By no stretch of the imagination am I a ‘morning person.’ My alarm clock often screams at me for hours before I finally crawl out of bed trying to ignore its chastising voice as I make my way to the bathroom to brush my teeth. However, following a terrifying nightmare last week in which I awoke, quickly falling out of sleep with a few mental bumps and scratches, I decided to greet the dawn properly for once in my life. I have always longed to feel dawn’s ‘rosy fingers’ gently caress my face. Determined to make this particular morning memorable by seizing the opportunity to watch the sun rise, I leapt out of bed and hurriedly wrapped myself like a present in the warmest clothes that I could find. As I made my way out the door, I glanced down at my wrist and was amazed to realize that it was only 5:00am. I decided that the best place to welcome the new day would be Kensington Gardens which is only a few blocks from my accommodation. While walking down the all too familiar path to reach my destination, the frigid air pierced my lungs like tiny invisible arrows but knowing that I would soon behold one of nature’s most beautiful sights, the pain miraculously became bearable.

Gazing upon London’s extraordinary splendor in the ‘wee hours of the morning’ was an indescribable experience. It was as if I had awoken to find myself in an entirely new place. London is a heavily congested city which pulsates with such exuberance that it is often difficult to keep apace. However, I soon discovered that, in the early morning, before most people have gulped down their coffee, it is as if the city has been frozen in time; a modern day Pompeii devoid of wreckage. Upon finally arriving at Kensington Gardens, I looked upon the sky which, only minutes ago, was painted black to suddenly find it bathed in the sun’s warm yellow light. As the sun’s rays streaked across the morning sky, I felt an inexplicable urge to run and as if I could somehow catch them with palms wide open. With my feet now firmly in control, I was swiftly carried to a nearby pond in the middle of the park with benches conveniently decorating its perimeter. Without a single ounce of breath left in me, I collapsed onto one of the many benches surrounding this newly discovered reflecting pool. I then quickly reached for my water bottle which was neatly strapped to my back but instead drank in the scene before me and once again, I was rendered breathless. The most magnificent ballet unfolded before my eyes as a group of swans gently cascaded across the water’s edge. I had never before felt such peace and it was at that moment that I decided to become a ‘morning person.’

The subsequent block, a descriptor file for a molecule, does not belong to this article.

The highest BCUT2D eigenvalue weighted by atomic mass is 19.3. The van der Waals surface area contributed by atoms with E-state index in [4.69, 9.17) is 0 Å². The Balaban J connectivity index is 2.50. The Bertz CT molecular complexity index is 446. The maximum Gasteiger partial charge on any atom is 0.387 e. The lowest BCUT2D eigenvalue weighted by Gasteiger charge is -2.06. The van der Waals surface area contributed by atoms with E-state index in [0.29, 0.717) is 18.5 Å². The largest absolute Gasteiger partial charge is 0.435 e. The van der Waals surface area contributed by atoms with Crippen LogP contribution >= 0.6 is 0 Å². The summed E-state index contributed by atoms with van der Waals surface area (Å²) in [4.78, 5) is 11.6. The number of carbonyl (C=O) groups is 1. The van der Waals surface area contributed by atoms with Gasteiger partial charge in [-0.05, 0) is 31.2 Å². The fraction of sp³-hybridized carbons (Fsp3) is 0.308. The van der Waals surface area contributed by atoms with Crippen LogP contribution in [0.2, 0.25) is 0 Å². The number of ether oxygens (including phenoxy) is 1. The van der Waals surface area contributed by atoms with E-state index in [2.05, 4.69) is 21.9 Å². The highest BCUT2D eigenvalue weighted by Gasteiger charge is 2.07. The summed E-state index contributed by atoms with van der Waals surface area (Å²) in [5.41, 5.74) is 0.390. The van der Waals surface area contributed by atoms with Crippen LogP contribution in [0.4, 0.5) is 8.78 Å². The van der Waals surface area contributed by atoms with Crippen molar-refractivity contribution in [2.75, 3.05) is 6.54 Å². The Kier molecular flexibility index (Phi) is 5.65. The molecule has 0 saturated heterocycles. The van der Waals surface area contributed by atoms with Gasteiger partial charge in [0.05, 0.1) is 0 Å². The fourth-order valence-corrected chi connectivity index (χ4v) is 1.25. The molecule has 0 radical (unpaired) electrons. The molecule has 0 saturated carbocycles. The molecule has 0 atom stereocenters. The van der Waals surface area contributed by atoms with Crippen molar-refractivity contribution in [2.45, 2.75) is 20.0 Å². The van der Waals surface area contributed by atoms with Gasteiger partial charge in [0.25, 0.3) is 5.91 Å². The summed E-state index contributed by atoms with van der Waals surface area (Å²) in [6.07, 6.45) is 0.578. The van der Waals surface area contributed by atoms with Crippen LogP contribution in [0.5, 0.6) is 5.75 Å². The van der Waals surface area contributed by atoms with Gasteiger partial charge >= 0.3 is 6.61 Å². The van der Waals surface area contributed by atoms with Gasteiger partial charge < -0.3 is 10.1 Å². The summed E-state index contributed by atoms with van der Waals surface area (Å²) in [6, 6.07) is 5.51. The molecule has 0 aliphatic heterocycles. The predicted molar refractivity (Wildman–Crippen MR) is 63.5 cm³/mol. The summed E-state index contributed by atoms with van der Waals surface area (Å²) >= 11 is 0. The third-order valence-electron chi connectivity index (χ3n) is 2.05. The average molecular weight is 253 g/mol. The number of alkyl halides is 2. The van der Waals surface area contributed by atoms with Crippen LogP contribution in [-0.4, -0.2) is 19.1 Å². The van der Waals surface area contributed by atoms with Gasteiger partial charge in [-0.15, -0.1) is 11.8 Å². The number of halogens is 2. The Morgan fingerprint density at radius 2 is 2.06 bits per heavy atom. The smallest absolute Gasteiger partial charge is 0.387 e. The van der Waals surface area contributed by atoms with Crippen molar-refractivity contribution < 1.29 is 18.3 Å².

Courtney

Courtney

MSc Empires, Colonialism and Globalisation